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that it was his full intention to devote his life and fortune to the cause.

In May, 1775, the second Continental Congress met at Philadelphia. Its members had heard the news from Lex. ington and Concord, and now had come together for serious business. The royal governors had run away as soon as the trouble began; the colonies had to look after themselves and they said they could do this much better without the royal governors. So they told the Congress to govern the united colonies and to make laws for that purpose.

Congress also took charge of the soldiers that hurried to Boston after the bloodshed at Lexington and Concord, ready to fight the red coated soldiers of the king. But these soldiers must have a leader. Whom should he be ?

There were, in this Congress, certain men who wished to “go slow” and try to “patch things up” with King George and his ministers. There were others who felt that they were great men and ought to be in the highest position. There were still others who were not yet Americans, but thought only about the good that could come to his own colony. It is so with all new movements, about which there is any uncertainty, but all these men, in time, came to be patriotic and splendid Americans.

So, when the question arose as to who should be the commander-in-chief of the American army at Boston, there was at first some hesitation. The soldiers facing the British there were mostly New England “minute men ” and

militia men, and some of the members of Congress thought a New England general should be their leader. The Southern members wanted an American army made up from all the colonies, with a general appointed from the South. For several days nothing was done. Time was precious. The

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(" Come over if you dare," it said to the British in Boston ) army must be gathered at once if a bold stand was to be taken ; and if Congress was to take charge of the soldiers at Boston, Congress must give its army a leader.

Then John Adams of Massachusetts stood up in Congress. He was an active and able man, who saw that some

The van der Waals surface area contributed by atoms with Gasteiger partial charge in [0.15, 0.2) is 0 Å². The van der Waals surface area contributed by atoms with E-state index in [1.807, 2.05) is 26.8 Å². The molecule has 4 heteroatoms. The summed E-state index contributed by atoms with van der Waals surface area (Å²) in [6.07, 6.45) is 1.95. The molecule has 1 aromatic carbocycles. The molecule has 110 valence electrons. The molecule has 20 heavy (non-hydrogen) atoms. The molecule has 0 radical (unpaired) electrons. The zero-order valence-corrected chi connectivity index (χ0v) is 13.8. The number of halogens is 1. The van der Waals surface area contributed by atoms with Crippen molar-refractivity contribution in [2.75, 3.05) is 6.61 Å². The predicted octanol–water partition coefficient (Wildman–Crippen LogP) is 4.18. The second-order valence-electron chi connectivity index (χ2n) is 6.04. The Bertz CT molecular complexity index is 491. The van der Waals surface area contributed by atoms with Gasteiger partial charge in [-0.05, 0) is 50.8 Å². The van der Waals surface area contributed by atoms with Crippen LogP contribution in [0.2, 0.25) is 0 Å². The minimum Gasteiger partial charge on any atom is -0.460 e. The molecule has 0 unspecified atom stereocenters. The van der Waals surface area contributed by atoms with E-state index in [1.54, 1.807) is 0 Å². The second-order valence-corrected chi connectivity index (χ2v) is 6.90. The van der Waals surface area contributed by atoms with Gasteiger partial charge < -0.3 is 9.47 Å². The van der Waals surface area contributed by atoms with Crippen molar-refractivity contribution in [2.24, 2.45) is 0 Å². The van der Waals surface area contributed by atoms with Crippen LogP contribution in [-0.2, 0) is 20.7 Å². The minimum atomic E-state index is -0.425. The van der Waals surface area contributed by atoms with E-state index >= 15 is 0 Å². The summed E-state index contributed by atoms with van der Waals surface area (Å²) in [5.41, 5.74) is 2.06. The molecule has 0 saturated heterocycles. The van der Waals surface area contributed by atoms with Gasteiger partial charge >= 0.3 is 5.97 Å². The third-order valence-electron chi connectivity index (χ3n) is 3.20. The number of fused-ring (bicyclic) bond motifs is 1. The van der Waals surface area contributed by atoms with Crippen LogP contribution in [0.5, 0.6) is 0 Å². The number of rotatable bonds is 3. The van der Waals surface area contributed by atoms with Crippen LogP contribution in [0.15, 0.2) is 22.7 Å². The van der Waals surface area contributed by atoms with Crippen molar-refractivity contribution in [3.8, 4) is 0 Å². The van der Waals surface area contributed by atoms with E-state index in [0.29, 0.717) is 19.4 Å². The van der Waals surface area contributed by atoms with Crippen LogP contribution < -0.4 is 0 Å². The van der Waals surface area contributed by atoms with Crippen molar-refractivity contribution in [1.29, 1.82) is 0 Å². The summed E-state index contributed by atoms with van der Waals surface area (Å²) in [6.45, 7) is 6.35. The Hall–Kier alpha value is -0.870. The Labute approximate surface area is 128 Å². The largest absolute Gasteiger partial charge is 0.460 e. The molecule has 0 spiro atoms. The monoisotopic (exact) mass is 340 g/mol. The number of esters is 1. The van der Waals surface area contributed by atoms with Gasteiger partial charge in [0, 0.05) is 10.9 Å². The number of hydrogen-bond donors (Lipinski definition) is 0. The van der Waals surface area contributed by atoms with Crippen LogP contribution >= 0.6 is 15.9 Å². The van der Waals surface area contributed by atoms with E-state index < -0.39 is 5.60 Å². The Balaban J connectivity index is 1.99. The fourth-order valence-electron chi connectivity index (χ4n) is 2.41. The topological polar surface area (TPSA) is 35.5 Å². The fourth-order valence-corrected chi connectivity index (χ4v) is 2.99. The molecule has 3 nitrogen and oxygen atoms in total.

thing must be done at once, and, having looked the ground over knew there was but one man in America to be selected for this high command. “I have but one gentleman in my mind,” he said, addressing the Congress. “ He is a certain gentleman from Virginia who is among us and is well known to us all. He is a gentleman of skill and experience as an officer; his independent fortune, great talents and excellent universal character would command the approbation of all the colonies better than any other person in the Union.” Everyone knew whom John Adams meant; everybody looked in the same direction, and a modest gentleman, dressed in a colonel's uniform of blue and buff, hurriedly rose and slipped out of the room. But Tohn Adams's words decided the question. The result of the debate was that, on the fifteenth of June, 1775, his proposition was accepted and George Washington of Virginia was unanimously elected commander-in-chief of the Continental Army. Thereupon the new leader, now General Washington, rose in his place to thank the Congress for the honor conferred upon him; and, to his words of acceptance, he added these: “I beg it to be remembered by every gentleman in the room that I this day declare with the utmost sincerity I do not think myself equal to the command I am honored with.” Then, adding to his modesty a patriotic generosity, he refused to accept any of the salary set apart for his services and promised an exact account of all his expenses.

It was a great honor, but it was a great responsibility.

As such Washington looked upon it when he accepted the command. “ It is a trust too great for my capacity,” he wrote to his wife ; “ but it has been a kind of destiny that has thrown me upon it, and it was utterly out of my power to refuse it.”

Did you ever make a promise that you felt was what the boys call “ a big contract ?” But, if you were a plucky boy or a conscientious girl, you tried hard to carry out your promise, did you not? It was just so with Washington. He had said, “ I will command your army.” And yet none knew better than did he, how little the fighting men of the colonies were like the trained troops of England that they must face in battle. They were patriotic, brave and determined; this he knew, but they were untrained, undisciplined and unprepared for war; there was but little money to meet the expenses of a struggle with a great and wealthy nation ; they had no one to help them, no friends to lend them money and every man felt that he had something to say about how things should be done.

So he rode on toward Boston. And as he rode, escorted by a troop of horsemen, tidings came of the Battle of Bunker Hill. There had been a fight, people said, in which the British had stormed the fortifications of the Americans and finally driven them out. It looked like a defeat.

“Why did they retreat ? ” General Washington asked the hard-riding messenger whom he met on the road to New York, galloping to Congress with the news.


“For want of ammunition,” the messenger replied.

“And did they stand the fire of the British regulars as long as they had ammunition?” Washington asked anxiously.

“That they did,” the post-rider cried enthusiastic

ally, “and held their own fire in reserve until the enemy were within eight rods.”

A look of relief and satisfaction came to Washington's face. “Then the liberties of the country are safe, gentlemen,” he said to Generals Schuyler and Lee who accompanied him. And he rode forward, feeling that a defeat which proved the pluck and fighting qualities of the Continentals was really no defeat but a victory.



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